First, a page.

Letters for Friday, September 8, 2017

• ‘I’m American’ • What’s up with the roads?

‘I’m American’

In her letter of (TGI, Aug. 26), Ms Yukimura wrote, “How they risked life and limb to fight bigotry and white supremacy,” is political and wrong. Then, Mr. Custer in his letter of Sept. 3, attempted to challenge Ms Yukimura and failed.

The men and women of the Nisei generation of World War II established a legacy in that they were Americans.

Discussions with hundreds of American Nisei World War II veterans, to a man and woman, is they risked their life and limb to assist, protect, even die for their fellow American. The Nisei World War II veterans were special in completing an exceptional charge, of fighting for a country that questioned their loyalty. Their legacy will prevail together in history with the United States of America.

Yes, some 110,000 Japanese and Americans were interned under EO 9066 on February 19, 1942, because of a “fear” of residents in the U.S. were Japanese and Japan had initiated the war by bombing Pearl Harbor without declaration.

The U.S. Supreme Court decided on Dec. 18, 1944, after some 34 months of detention, to release Ms Mitsue Endo and all other Americans from Internment Camps, if they were detained without a legal charge.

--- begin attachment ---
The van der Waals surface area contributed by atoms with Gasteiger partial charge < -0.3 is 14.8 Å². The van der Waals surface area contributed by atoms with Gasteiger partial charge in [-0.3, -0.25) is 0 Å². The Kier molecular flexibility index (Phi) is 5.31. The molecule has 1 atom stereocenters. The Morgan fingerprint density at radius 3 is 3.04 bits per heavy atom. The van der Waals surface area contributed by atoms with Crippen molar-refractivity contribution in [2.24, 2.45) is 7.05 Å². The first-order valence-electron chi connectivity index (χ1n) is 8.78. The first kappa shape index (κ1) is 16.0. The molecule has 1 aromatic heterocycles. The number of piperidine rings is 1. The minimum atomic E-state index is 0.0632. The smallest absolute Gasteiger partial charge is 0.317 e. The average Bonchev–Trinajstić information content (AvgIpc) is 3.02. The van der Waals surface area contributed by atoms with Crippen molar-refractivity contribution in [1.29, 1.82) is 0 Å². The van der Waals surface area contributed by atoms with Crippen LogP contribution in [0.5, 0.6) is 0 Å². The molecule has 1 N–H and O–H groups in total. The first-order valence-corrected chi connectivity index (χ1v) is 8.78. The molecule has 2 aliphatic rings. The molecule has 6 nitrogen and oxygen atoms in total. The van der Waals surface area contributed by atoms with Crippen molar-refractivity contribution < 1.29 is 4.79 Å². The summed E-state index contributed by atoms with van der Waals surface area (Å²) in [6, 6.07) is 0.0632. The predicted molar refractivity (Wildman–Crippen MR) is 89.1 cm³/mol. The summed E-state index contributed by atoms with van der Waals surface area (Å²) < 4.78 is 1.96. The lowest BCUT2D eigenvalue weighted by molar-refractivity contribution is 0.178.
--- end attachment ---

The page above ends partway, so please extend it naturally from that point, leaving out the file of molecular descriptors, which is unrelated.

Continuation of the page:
Yet, the American Nisei World War II veterans, without question, risked their life and limb for their beloved country for 23 months, assigned to a segregated unit starting with the 100th Infantry Battalion from Sept. 9, 1943, followed on June 6,1944 with the 442nd Regimental Combat Team and ended on Aug. 15, 1945, with the surrender of Japan.

America learned a critical lesson, the Nisei WWII veteran will be forever American.

James Kuroiwa, Jr., Kaneohe

(Born in Kipu, grew up in Puhi, Yonsei (4th generation AJA), Vietnam Combat Veteran (’69), 100th Battalion, 442nd Infantry USAR), National Veterans Network (CGM)).

What’s up with the roads?

You would think that the roads in Kauai would be some of the best in the nation. We get our main source of income from tourism and would like to make a nice impression on our visitors.

That being said, why is Highway 530 (Koloa Road) and 520 (Tree Tunnel) almost Third World country condition?

Very sad to have to write this.

Nicholas Hesseling, Koloa

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